Most light aircraft are very reluctant to spin from a slip. If you are really worried about it, give yourself plenty of altitude in a safe area and try it. Put the aircraft into a slip and gently raise the nose until she stalls. Most light aircraft will shake and buffet and lose altitude at a great rate, but will not show any interest whatsoever in entering a spin.
In the early stages of learning a slip, I encourage students to use full rudder input and "steer" the aircraft with aileron. This simplifies things by giving the pilot only one input to worry about and control. Two variable variables result in just so many combinations that it’s easy to get confused. Keep things simple and success is more easily obtained.
If there is a wind blowing, we normally set ourselves up with the lowered wing towards the wind. This is particularly important when using a slipping manoeuvre on landing. With limited altitude, we don’t want to increase our vulnerability by giving the wind an opportunity to get under the raised wing and toss us into an unusual and potentially dangerous attitude.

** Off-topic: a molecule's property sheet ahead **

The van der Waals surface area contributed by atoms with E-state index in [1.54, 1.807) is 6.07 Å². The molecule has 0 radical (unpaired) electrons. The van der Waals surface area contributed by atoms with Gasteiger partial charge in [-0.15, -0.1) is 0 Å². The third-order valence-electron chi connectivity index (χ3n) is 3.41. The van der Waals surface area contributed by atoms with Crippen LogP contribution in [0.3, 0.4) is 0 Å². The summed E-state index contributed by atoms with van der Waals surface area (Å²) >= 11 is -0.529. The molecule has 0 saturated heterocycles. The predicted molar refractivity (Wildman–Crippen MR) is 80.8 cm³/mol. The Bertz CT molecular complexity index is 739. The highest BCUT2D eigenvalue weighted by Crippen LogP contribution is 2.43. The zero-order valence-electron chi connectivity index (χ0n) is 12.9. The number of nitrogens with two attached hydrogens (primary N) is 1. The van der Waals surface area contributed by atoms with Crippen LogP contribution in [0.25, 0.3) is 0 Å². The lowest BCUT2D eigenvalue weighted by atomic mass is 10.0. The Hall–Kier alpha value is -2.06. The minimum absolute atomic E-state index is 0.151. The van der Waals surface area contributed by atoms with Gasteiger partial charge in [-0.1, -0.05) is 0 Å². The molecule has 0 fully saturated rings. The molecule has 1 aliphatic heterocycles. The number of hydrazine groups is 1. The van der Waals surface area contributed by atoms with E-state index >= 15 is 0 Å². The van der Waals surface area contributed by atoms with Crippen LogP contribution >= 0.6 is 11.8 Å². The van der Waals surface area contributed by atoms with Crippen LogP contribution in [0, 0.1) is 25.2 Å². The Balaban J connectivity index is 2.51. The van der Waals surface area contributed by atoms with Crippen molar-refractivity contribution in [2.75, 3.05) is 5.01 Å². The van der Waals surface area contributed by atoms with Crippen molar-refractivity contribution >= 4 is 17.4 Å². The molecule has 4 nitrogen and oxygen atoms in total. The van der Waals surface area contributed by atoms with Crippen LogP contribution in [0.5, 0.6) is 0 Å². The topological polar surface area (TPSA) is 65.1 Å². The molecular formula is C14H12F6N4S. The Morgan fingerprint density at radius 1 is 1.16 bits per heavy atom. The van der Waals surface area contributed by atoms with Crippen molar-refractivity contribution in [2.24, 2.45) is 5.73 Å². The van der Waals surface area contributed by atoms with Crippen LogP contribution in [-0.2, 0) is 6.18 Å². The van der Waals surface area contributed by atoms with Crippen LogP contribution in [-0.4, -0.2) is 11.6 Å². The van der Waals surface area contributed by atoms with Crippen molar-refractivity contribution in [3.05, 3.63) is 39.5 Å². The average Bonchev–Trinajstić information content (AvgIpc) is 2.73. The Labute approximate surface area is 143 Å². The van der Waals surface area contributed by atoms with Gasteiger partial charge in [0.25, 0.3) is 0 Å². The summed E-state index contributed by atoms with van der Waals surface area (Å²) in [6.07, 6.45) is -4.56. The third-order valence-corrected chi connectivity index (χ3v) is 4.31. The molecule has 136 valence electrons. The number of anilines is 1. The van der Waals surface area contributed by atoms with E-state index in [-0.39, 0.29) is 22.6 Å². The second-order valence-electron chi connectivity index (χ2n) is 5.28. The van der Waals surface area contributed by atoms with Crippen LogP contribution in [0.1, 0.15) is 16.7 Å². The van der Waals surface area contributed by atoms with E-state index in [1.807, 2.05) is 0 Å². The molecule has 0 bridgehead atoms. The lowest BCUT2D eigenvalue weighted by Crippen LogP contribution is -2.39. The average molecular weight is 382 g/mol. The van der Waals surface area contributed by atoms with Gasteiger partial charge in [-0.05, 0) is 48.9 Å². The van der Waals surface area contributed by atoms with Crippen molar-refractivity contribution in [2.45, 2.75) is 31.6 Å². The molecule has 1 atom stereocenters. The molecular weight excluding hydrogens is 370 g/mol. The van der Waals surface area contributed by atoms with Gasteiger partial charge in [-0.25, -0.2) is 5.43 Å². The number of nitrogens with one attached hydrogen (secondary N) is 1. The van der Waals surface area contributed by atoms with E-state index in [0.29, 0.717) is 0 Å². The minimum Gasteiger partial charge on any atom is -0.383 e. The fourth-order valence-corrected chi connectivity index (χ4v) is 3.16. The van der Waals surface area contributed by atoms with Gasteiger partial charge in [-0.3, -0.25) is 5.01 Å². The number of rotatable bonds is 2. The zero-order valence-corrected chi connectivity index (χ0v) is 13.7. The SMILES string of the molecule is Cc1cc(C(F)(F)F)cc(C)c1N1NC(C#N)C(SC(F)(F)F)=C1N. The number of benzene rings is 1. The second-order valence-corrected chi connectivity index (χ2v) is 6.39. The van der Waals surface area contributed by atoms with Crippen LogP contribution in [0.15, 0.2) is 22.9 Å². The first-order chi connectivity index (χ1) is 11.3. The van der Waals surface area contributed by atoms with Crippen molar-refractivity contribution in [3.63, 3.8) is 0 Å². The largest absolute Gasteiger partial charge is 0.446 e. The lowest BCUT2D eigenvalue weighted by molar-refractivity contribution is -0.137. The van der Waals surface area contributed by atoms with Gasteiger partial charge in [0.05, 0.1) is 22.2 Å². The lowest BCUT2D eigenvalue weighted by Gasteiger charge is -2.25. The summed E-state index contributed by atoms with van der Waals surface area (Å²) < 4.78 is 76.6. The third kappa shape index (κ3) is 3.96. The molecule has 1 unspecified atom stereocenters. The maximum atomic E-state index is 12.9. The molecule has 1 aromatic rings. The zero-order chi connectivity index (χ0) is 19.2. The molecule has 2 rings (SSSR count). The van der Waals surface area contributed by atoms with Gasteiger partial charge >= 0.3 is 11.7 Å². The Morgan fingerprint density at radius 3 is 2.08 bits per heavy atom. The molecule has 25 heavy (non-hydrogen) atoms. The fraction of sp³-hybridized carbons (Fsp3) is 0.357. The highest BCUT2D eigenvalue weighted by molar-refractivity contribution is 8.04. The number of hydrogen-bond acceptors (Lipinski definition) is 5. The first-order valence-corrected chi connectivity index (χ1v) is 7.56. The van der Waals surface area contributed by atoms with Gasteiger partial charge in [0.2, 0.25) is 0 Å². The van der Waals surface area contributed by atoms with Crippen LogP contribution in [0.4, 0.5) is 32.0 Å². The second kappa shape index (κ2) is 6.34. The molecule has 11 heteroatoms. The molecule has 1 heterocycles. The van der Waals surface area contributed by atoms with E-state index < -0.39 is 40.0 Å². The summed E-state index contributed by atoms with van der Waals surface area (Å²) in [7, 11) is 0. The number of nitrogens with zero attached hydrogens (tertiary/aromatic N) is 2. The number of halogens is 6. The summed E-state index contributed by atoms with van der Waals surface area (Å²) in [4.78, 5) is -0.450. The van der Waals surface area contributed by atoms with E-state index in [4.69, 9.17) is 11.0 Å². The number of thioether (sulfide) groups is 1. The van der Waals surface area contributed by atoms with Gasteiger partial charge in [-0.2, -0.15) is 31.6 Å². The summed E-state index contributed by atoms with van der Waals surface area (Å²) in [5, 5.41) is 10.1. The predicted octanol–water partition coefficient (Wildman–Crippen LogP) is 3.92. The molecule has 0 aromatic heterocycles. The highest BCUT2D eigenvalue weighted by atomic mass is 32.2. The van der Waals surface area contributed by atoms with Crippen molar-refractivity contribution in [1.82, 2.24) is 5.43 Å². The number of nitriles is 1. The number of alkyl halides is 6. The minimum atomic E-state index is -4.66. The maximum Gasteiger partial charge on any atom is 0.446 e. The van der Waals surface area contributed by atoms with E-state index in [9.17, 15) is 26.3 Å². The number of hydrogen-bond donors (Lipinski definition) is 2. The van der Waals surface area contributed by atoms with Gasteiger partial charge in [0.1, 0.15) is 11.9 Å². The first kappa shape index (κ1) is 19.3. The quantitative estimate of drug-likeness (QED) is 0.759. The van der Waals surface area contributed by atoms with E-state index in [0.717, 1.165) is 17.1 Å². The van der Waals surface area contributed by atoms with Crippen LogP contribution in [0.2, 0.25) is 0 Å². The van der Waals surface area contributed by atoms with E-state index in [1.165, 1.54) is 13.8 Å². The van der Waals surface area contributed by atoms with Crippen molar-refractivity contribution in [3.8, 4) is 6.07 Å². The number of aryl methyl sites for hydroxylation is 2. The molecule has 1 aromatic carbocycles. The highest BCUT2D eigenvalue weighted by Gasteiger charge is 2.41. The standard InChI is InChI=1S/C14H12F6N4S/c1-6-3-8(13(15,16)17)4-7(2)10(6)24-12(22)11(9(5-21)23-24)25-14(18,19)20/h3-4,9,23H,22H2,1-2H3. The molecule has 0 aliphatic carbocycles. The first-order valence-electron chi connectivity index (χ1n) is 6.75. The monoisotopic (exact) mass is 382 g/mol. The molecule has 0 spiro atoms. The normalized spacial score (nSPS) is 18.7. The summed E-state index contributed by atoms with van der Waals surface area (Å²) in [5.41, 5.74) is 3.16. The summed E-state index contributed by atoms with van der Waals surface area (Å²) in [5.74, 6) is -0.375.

To turn our side slip into a slipping turn, simply increase aileron input. A slipping turn can be a very effective tool for losing altitude in a hurry and can be a very nice little trick to store in our forced landing kit or our landing kit for fields with difficult or obstructed approach paths. We can really keep our base in close by making use of the slipping turn in an effective manner.
Whether you are an experienced pilot or a new arrival to the activity, honing and developing your skills is not only an excellent plan, it’s a lot of fun. Slips can be extremely useful in a variety of situations. Familiarity and comfort with the maneuverer is a fine addition to your repertoire. Flaps fail; cross-winds occur; engines catch fire; difficult situations arise. Keep your skills sharp and they will be there for you when you need them.